Half of all phone calls in 2019 will be from telescammers

Originally published at: https://boingboing.net/2018/09/19/half-of-all-phone-calls-in-201.html


“Neighborhood Spoofing,” which happens when a scammer disguises their phone number and displays it as a local number on a user’s caller ID. For example, a scammer may spoof their phone number to match the area code and 3-digit prefix of the person they are targeting and ultimately increase the likelihood of someone answering.

This is happening to me all the time. It’s kind of funny, because I haven’t lived in that area code for over 10 years, so there’s not going to be any calls from a “local” number that I wouldn’t already recognize.

But I also know they’re spoofing my number, because I’ve had the return calls from people who think I’m calling them. Which sucks.


I will observe that each and every one of these phone calls from the scammers is making some phone carrier money. Unlike eMail, access to the telephone system is not free. It is like junk mail, where each piece pays postage to the Post Office.
So the Post Office will not end junk mail, and the phone carriers will not end telemarketing.


I’m getting these all the time on my cell phone now but the junk messages in my voicemail are all in Chinese (maybe because the neighborhood I live in is largely Asian families and they’re playing the odds?)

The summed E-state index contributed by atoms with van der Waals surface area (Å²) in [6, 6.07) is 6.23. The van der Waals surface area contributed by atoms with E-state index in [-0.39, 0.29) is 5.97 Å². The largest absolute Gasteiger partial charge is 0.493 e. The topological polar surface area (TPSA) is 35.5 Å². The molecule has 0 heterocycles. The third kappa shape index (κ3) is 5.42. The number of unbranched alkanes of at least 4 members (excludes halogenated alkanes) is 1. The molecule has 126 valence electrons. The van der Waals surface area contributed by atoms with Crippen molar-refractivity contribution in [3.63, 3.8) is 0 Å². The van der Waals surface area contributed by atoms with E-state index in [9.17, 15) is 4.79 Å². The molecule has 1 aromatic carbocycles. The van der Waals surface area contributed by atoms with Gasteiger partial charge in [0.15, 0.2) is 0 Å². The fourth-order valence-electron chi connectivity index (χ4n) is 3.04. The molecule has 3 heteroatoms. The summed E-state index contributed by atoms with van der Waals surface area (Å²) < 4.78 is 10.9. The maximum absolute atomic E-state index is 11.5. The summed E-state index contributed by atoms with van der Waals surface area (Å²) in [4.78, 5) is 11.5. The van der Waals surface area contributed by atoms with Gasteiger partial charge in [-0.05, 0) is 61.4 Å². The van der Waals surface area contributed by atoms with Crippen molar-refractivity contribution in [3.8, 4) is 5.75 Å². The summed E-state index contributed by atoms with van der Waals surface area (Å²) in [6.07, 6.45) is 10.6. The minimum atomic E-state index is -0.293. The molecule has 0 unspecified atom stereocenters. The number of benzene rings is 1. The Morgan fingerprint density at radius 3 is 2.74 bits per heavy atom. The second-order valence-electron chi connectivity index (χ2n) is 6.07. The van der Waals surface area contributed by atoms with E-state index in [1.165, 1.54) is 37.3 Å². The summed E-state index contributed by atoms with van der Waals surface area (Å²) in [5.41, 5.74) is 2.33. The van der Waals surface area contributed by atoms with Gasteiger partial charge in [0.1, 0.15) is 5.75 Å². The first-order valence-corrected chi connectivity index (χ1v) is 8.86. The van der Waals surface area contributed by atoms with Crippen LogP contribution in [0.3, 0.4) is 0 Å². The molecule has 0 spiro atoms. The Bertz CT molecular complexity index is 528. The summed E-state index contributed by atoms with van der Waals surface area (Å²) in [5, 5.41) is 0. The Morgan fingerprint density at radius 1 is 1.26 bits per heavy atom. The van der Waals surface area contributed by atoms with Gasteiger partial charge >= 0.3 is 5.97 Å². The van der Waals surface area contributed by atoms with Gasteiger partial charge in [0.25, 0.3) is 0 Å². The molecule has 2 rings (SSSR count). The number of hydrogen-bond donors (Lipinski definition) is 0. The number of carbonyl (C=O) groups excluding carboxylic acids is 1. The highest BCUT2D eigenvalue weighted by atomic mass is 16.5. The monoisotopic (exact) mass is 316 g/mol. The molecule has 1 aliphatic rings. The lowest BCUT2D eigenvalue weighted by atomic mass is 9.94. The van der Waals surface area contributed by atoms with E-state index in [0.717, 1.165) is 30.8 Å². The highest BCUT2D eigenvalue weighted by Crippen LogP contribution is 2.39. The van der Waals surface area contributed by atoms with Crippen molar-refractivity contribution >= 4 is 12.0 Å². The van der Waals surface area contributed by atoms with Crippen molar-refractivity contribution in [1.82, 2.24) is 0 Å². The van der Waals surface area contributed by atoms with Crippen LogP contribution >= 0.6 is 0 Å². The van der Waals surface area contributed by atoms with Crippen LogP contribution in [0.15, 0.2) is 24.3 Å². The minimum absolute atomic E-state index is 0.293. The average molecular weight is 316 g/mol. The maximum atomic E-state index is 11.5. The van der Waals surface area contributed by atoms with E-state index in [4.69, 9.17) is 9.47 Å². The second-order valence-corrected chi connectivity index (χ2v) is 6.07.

I’ve had one of those, but my daughter’s had half a dozen. We tried translating some of them (I work for a school with majority-Chinese students so all our administrative staff are fluent) and they appear to be some kind of tax scam.


Why is number spoofing even a goddamn thing anymore? Why the hell isn’t ANI (the internal number used for calculating toll calls, etc.) required to match the Caller ID number?!

I can understand if you want to have your caller ID blocked - that’s fine - but then you should show “blocked number”, which would allow users to block all of those.

I assume at this point carriers are doing it because they make money off of it, and that shutting down ~1/2 of their cell traffic would be very bad for their stocks? Except that everyone knows that they make all their money off of their (bullshit) data rates anyway so… WTF?


Prolly not a pretty, young, blonde woman from Shutterstock that qualifies over coverage by national media outlets if she is abducted or has a flat tire will be calling us though?

I don’t think “Neighborhood Spoofing” is possible in France or in other European countries (not sure). I get telemarketing calls, but the number is always hidden.

1 Like

I get the spoofing at least three times more often than I get regular calls. It’s gotten to the point where I just let local calls go to voicemail half the time if I don’t have a contact entry for that number already.

It’s usually about financing for credit card debt I don’t have or I’ve won a vacation trip.


Sweet. I’ve gotten that fake call’s voicemail, too. I’ve gotten more voicemails from the robovoice IRS scam than I can even count at this point. The “cops” are still just moments from apprehending me for “four serious allegations.” :roll_eyes: